We've had many recent examples of the accuracy of this statement.
- In the the nineties, the sentiment was that the stock market had nowhere to go but up. The economy had reached new heights, driven by technology and the Internet, never to fall again. Millions of people flocked to technology mutual funds and technology stocks, which rose steeply until 2000 and then the bubble burst. The NASDAQ is still down almost 54% from its closing high of 5048 in March, 2000.
Yes, becoming rich on tech stock investments was too good to be true.
- Not long afterwards in 2001, a housing bubble began in the United States, which ended in 2005-2006. During this time, people were able to finance 100% of their home, sometimes with No Income, No Asset loans. While the market was rising, borrowers could often sell their property for a higher price after owning it for a short time. However, when the housing bubble burst many buyers with these aggressive mortgages found themselves with property less than the value of the loan.
Yes, a home being a never ending cash machine was too good to be true.
- Then the concept of securitization of debt was pressure tested in 2007 to 2008. The theory was that securitization of debt reduced risk and, therefore, increases the safety rating of higher risk bonds. (Collaterized Debt Obligations ) of mortgages were given higher credit ratings than the underlying instruments, thus increasing the number of people willing to buy them. After all, if the agencies gave a CDO a coveted AAA rating, it was to be believed...until defaults and foreclosures began increasing. The writedowns of the CDO values has resulted the demise of Bear Stearns, and significant losses by major banks and investment banks.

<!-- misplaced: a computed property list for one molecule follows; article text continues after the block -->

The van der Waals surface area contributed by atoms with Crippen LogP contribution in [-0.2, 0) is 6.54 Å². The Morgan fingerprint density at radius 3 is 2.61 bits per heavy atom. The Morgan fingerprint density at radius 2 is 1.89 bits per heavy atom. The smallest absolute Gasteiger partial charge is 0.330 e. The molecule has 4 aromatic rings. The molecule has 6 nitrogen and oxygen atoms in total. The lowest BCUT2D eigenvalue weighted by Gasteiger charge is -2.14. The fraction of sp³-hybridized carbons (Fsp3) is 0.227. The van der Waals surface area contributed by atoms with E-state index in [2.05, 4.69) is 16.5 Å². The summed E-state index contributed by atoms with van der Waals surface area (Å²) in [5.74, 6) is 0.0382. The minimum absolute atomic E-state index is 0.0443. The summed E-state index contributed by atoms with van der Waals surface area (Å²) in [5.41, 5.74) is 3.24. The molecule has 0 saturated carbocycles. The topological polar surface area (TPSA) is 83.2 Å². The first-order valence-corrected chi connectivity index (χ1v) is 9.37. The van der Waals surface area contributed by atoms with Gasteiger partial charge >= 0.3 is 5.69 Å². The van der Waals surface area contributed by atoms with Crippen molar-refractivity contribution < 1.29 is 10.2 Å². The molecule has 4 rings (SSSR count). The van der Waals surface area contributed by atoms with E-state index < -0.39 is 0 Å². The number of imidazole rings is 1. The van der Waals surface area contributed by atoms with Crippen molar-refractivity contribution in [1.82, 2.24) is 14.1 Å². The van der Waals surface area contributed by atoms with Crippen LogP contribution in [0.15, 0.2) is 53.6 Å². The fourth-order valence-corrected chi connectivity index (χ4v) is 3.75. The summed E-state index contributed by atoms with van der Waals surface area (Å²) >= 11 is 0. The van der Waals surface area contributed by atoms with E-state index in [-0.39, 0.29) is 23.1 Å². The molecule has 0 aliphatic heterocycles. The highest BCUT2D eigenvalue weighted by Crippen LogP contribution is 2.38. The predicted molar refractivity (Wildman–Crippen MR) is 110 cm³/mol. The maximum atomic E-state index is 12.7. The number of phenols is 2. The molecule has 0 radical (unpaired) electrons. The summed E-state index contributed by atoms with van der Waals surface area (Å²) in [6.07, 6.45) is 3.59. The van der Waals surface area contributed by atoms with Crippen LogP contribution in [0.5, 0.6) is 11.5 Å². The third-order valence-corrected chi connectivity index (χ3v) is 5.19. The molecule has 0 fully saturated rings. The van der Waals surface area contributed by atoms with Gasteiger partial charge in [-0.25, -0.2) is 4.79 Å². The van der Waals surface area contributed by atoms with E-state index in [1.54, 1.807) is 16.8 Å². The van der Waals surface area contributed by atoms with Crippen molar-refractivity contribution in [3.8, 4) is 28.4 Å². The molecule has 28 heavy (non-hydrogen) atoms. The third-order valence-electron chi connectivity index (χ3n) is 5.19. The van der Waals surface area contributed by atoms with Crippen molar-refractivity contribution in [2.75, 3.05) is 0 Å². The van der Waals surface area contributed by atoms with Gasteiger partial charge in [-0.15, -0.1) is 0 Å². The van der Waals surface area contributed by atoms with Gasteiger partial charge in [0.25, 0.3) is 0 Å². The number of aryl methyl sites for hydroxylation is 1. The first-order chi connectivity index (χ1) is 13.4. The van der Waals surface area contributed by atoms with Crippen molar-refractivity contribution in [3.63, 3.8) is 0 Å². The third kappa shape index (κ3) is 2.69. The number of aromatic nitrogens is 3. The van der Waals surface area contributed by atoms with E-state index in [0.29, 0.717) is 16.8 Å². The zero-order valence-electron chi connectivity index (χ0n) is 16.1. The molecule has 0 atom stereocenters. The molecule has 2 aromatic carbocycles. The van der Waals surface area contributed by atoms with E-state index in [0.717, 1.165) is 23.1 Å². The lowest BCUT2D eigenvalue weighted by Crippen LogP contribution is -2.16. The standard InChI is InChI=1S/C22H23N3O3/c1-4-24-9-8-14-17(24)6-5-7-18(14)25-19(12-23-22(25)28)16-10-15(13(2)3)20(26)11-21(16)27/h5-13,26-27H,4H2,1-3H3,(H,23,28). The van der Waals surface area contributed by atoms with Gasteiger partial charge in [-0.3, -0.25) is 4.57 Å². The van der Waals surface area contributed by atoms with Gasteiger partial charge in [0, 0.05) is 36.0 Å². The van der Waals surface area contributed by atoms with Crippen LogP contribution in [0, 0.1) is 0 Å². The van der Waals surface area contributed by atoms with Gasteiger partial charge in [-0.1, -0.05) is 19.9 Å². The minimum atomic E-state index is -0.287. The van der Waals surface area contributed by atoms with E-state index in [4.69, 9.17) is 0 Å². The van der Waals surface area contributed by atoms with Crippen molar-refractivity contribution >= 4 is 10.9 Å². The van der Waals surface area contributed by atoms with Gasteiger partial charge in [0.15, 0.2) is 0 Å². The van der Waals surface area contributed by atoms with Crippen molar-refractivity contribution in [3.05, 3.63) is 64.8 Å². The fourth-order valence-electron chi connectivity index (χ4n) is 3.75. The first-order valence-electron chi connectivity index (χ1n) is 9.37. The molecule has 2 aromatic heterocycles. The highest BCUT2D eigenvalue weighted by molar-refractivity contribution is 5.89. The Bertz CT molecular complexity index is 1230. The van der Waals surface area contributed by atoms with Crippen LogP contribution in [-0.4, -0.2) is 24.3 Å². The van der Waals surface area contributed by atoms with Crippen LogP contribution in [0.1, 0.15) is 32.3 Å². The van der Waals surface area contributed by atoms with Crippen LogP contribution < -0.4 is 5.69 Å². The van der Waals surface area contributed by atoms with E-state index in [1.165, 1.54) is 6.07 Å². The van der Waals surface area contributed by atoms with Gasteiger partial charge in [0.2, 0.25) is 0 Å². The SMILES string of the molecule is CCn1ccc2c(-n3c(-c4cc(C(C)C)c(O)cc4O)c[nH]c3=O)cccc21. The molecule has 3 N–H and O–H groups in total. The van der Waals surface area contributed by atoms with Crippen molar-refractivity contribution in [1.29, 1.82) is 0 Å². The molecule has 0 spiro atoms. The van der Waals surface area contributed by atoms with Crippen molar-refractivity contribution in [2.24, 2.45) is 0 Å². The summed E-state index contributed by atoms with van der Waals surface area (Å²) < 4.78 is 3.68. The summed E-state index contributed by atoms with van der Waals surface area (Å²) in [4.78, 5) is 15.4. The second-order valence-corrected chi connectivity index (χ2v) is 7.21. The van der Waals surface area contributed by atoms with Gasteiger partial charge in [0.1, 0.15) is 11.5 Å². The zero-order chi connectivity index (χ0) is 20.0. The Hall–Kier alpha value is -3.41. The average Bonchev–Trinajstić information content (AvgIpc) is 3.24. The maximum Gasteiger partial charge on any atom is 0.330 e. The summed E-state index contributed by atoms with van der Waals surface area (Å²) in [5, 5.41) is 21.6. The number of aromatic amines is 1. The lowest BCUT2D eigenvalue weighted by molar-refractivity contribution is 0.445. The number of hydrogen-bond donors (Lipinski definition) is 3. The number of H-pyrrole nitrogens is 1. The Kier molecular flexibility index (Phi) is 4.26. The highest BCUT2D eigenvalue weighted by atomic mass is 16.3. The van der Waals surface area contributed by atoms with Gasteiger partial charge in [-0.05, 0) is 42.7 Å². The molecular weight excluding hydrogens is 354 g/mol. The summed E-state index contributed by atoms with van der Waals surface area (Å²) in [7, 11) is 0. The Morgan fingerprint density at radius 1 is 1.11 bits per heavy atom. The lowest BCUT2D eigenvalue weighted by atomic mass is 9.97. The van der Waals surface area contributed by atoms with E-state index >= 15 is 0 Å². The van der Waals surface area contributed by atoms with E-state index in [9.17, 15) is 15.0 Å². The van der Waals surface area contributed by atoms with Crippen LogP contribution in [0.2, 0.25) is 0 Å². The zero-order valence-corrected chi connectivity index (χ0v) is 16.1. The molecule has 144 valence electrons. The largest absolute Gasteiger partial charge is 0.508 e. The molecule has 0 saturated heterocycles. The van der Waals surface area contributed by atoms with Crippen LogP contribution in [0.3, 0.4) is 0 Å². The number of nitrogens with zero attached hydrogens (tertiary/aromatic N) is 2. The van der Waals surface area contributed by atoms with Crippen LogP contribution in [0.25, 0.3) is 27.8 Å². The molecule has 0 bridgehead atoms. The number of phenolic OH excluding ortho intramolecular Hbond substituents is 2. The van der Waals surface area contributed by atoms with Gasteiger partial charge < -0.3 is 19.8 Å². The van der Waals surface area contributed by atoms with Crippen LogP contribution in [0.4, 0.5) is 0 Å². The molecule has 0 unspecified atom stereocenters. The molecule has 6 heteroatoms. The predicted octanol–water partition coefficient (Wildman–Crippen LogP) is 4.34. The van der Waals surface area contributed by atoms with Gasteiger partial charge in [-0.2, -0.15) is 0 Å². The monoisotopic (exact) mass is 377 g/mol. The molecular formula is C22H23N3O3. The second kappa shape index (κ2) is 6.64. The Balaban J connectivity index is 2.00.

Yes, making high risk investments "safe" was too good to be true.
- Finally, this weekend the Senate passed the Housing Bill, which will take effect October 1, 2008. It is estimated the bill will help 400,000 borrowers with $68 billion in mortgages, and may help up to 1 or 2 million borrowers. As President Reagan once said, "The nine most terrifying words in the English language are: 'I'm from the government and I'm here to help.'" Although, the bill has some good elements, such as participants returning profits from the sale of their home for a designated period, I am skeptical that the benefits will be as good as Congress projects. After all, the bill is expected to cost the government $25 billion and as much as $100 billion to bail out homeowners, Fannie and Freddie...money the government doesn't have to spend.
Yes, this government intervention solving the crisis will likely be too good to be true.
Unfortunately, I think more bad news is coming.
As Lily Tomlin once said, "Things are going to get a lot worse before they get worse." I used the same quote in January, 2008 and March, 2008. Hopefully, this is the last time I will need to quote Lily Tomlin this year.
For more on Reflections and Musings, check back every Saturday for a new segment.
This is not financial advice. Please consult a professional advisor.
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